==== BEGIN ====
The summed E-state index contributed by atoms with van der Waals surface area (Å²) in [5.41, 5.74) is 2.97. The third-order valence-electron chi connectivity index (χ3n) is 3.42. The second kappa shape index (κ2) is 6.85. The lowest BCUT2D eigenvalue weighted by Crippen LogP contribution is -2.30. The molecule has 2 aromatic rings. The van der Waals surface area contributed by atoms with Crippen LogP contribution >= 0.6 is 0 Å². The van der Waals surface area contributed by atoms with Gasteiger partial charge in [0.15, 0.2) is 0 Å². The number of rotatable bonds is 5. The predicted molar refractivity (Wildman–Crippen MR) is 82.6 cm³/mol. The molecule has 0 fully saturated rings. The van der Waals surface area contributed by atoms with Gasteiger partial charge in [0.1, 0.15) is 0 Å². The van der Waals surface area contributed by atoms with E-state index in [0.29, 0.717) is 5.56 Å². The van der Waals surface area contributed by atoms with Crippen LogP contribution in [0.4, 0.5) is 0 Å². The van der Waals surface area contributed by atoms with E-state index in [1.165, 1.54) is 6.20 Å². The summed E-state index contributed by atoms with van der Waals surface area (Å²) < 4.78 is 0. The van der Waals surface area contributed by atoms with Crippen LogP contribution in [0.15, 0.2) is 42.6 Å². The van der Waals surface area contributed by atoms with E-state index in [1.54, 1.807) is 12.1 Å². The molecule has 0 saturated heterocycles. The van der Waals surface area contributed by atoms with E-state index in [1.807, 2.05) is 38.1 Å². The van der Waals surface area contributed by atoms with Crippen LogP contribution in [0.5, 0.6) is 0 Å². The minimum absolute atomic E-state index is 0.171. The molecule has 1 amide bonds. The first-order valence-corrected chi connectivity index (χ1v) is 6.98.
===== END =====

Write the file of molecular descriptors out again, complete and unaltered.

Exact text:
The summed E-state index contributed by atoms with van der Waals surface area (Å²) in [5.41, 5.74) is 2.97. The third-order valence-electron chi connectivity index (χ3n) is 3.42. The second kappa shape index (κ2) is 6.85. The lowest BCUT2D eigenvalue weighted by Crippen LogP contribution is -2.30. The molecule has 2 aromatic rings. The van der Waals surface area contributed by atoms with Crippen LogP contribution >= 0.6 is 0 Å². The van der Waals surface area contributed by atoms with Gasteiger partial charge in [0.15, 0.2) is 0 Å². The number of rotatable bonds is 5. The predicted molar refractivity (Wildman–Crippen MR) is 82.6 cm³/mol. The molecule has 0 fully saturated rings. The van der Waals surface area contributed by atoms with Gasteiger partial charge in [0.1, 0.15) is 0 Å². The van der Waals surface area contributed by atoms with E-state index in [0.29, 0.717) is 5.56 Å². The van der Waals surface area contributed by atoms with Crippen LogP contribution in [0.4, 0.5) is 0 Å². The van der Waals surface area contributed by atoms with E-state index in [1.165, 1.54) is 6.20 Å². The summed E-state index contributed by atoms with van der Waals surface area (Å²) < 4.78 is 0. The van der Waals surface area contributed by atoms with Crippen LogP contribution in [0.15, 0.2) is 42.6 Å². The van der Waals surface area contributed by atoms with E-state index in [1.54, 1.807) is 12.1 Å². The molecule has 0 saturated heterocycles. The van der Waals surface area contributed by atoms with E-state index in [1.807, 2.05) is 38.1 Å². The van der Waals surface area contributed by atoms with Crippen LogP contribution in [0.5, 0.6) is 0 Å². The minimum absolute atomic E-state index is 0.171. The molecule has 1 amide bonds. The first-order valence-corrected chi connectivity index (χ1v) is 6.98.